From Medical Coding

Top Coding Certification Study Guides

If you’re all finished with your Medical Coding course, but still nervous about taking your certification exam, check out these study guides. Most not only include more practice questions, but also test taking strategies specific to each exam to help you maximize your score and pass the test the first time.

Here are the top four guides for the CCS exam:


The Clinical Coding Workout is completely updated for 2017 and features over
1500 coding scenarios and exercises to help you develop the expertise needed to pass the CCS or CCS-P exam. This study guide includes questions for the following code sets: ICD-10-CM, ICD-10-PCS, CPT and HCPCS.

 

The Certified Coding Specialist (CCS) Exam Preparation by Jennifer Garvin provides an in-depth review for the CCS exam. Through case studies as well as access to online assessments and 2 complete practice exams, this book prepares you to take the CCS with confidence.

 


This ICD-10 Coding Handbook is the only guide published in collaboration with the Central Office on ICD-10-CM/PCS (formerly, Central Office on ICD-9-CM) of the American Hospital Association. The handbook contains more than 200 updated in-chapter exercises, case examples, and final review questions. The case-summary exercises are based on actual health records.

 


The Professional Review Guide for the CCS gives you practice interpreting documentation and applying your knowledge by assigning codes to diagnoses and procedures for a variety of patient settings. It comes with mock examinations that are not the same structure as the actual CCS exam but it is still a valuable study tool.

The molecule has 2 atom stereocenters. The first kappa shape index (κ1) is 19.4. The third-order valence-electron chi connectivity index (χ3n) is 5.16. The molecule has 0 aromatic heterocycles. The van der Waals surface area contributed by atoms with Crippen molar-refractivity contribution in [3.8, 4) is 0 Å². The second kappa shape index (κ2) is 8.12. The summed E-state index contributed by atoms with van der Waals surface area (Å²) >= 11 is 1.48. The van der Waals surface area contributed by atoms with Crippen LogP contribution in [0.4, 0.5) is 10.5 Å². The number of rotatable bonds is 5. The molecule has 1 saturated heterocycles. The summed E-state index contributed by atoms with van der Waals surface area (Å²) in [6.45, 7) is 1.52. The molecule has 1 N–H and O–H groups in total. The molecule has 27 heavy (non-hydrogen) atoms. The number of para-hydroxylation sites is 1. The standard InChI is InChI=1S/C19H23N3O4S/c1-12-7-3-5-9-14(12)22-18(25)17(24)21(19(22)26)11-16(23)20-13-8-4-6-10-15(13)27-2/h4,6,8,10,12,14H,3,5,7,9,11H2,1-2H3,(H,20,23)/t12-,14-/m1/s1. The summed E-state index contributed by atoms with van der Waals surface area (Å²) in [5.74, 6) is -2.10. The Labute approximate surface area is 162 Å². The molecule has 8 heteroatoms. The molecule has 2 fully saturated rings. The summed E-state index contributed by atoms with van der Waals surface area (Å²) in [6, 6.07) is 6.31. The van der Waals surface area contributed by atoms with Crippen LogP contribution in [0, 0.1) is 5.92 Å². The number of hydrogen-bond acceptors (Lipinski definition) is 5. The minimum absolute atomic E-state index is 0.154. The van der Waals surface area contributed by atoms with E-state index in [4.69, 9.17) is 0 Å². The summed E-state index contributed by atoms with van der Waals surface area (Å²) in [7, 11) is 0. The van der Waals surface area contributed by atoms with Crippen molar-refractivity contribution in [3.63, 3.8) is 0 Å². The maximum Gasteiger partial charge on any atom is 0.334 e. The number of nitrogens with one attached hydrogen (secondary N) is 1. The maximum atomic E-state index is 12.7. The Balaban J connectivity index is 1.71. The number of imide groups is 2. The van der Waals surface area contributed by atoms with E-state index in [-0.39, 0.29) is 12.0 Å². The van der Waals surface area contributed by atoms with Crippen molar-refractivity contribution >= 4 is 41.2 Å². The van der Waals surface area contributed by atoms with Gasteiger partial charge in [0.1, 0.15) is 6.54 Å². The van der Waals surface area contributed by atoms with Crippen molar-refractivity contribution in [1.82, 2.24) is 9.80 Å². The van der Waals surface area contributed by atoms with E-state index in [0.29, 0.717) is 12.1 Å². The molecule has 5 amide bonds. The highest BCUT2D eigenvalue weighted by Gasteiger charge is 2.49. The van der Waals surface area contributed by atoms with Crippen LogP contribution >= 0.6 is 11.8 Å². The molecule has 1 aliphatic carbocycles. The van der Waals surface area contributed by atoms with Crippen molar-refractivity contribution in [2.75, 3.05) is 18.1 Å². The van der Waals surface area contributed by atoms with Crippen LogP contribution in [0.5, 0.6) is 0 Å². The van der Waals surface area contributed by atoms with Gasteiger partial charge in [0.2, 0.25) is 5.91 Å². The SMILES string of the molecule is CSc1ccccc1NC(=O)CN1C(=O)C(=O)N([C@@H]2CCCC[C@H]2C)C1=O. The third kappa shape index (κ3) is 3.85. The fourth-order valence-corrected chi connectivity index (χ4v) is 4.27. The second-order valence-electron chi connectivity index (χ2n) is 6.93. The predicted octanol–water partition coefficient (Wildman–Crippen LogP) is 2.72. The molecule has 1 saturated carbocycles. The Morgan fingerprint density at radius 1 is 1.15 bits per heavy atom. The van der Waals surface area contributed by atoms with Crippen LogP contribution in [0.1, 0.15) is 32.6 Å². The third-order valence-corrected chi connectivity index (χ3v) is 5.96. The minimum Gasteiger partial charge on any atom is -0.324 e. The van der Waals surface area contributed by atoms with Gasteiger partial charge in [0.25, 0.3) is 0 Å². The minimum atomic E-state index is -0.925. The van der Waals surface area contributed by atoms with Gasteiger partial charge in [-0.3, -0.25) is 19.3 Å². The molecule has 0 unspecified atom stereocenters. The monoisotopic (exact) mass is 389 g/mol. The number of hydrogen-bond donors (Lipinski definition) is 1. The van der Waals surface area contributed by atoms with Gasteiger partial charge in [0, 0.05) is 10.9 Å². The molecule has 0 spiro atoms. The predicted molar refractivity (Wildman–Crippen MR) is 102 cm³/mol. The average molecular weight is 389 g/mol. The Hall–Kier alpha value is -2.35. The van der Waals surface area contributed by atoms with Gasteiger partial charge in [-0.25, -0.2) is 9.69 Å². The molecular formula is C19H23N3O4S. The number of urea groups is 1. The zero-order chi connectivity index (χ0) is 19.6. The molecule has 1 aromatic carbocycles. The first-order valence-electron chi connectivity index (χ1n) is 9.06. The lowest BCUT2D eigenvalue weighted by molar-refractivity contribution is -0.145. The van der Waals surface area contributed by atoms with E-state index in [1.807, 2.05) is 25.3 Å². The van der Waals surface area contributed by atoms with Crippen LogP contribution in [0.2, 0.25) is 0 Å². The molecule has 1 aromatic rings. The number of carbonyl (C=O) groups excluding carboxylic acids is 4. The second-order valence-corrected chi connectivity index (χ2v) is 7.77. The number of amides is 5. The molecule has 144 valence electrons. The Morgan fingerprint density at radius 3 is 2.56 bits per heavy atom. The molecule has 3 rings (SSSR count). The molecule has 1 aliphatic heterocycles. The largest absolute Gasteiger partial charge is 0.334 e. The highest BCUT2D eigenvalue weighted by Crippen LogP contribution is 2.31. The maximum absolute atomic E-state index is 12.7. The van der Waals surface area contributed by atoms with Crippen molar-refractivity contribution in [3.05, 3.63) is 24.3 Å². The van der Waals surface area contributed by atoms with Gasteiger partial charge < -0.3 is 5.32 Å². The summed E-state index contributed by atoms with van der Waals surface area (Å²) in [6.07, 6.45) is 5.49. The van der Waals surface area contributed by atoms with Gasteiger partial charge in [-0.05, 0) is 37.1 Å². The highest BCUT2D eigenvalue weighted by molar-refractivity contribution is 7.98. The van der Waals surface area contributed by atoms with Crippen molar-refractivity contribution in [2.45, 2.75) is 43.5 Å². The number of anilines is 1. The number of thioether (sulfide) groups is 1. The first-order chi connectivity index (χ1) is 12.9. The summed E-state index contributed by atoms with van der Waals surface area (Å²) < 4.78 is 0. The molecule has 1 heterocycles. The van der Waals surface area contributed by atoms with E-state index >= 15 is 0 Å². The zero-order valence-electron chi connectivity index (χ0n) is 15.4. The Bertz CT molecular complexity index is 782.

Here are the top three CPC study guides:


The CPC Practice Exam is updated for 2017. This 150 question exam is designed to mirror the AAPC CPC exam. It has the same basic structure and category divisions. Each answer includes a detailed rationale for further help with your studying.

 


The CPC Practice Exam Bundle includes a great section full of advice and test-taking strategies. In addition to a 150 question practice exam, this book includes a review of medical terminology and anatomy.

 


The official AAPC CP study guide has a 20 chapter review of everything from medical terminology to ICD-10 coding. It covers all sections found on the CPC exam and includes a 200 question practice exam.

Medical Coding

Medical coding specialists are a vital part of the functioning of any medical facility. Medical coders are responsible for reviewing patient medical records and assigning standardized codes to diagnoses and medical procedures performed so the facility can bill insurance companies and other third-party payers (such as Medicare or Medicaid). The alphanumeric codes streamline the billing and insurance reimbursement process and help healthcare providers get paid in a timely manner. They also make a patient’s electronic health record easier to read from provider to provider. In addition, medical codes can be used for overall statistical analysis of public health threats such as contagious diseases and tobacco use.

This career requires a knowledge of biology, anatomy, physiology and medical terminology, in addition to the coding systems. Though not required by law, nearly all employers will also require certification from either AHIMA or AAPC, the two professional organizations that administer exams for certification. The majority of employers will not even look at the resume of an applicant without certification. This is because coding is a lot more than data entry. Coders need to interpret doctor’s notes on a patient’s medical record and determine the correct codes for each procedure as well as medical equipment used during the visit.

Medical coders usually work in a variety of health care settings, such as a doctor’s office, hospital or nursing home. They are also employed by insurance companies or Health Information Management companies. There are opportunities for medical coders to work from home, but these positions usually require several years of experience. Some educational programs, like Career Step have relationships with companies like IOD Incorporated who train recent graduates to work from home right after graduation.